VOA fund sparks demand for business rate review
Retailers have called on the government to conduct an urgent review of its business rates system, after it was discovered that the Valuation Office Agency (VOA) has an appeal fund surplus of £2.1 billion.
The fund’s purpose is to help the VOA pay out to companies who mount a successful business rate appeal, but government rules forbid it from making a profit and decree that it must be revenue neutral.
However, its estimate that 3.6% of its revenue would need to be set aside for these appeals has proved incorrect, with just 1.4% needed for this purpose over the last four years.
Consequently, business owners are demanding that any tax payments that went into this excess fund are handed back, and want the government to clarify the system and reassess it more frequently.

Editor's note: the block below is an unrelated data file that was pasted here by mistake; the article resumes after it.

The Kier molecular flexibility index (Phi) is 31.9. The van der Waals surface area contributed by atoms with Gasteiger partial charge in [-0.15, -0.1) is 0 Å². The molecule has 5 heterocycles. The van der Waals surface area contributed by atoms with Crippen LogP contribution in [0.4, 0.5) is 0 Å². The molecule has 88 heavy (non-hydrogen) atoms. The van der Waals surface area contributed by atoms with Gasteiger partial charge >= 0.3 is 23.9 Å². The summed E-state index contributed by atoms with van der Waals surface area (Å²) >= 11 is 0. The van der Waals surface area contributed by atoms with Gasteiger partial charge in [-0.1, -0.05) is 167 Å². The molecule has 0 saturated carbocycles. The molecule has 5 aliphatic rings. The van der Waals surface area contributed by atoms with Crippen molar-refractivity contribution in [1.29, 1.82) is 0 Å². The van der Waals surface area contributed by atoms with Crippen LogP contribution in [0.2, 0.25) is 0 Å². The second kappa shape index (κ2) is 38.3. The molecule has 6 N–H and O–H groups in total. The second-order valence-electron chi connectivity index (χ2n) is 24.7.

Currently, business rates are looked at every five years, but business owners have pointed out that a fall in property prices across poorer regions has left retailers in these areas paying an unreasonably high amount of tax.
Deputy chief executive of the British Independent Retailers Association, Michael Weedon, branded the business rates system “monstrously complex” and “opaque”. He suggested that simplifying this process would result in fewer appeals, which in turn would remove the need for the VOA to make estimates such as the one at the centre of this controversy.
The next detailed review of the system is not due until 2017.
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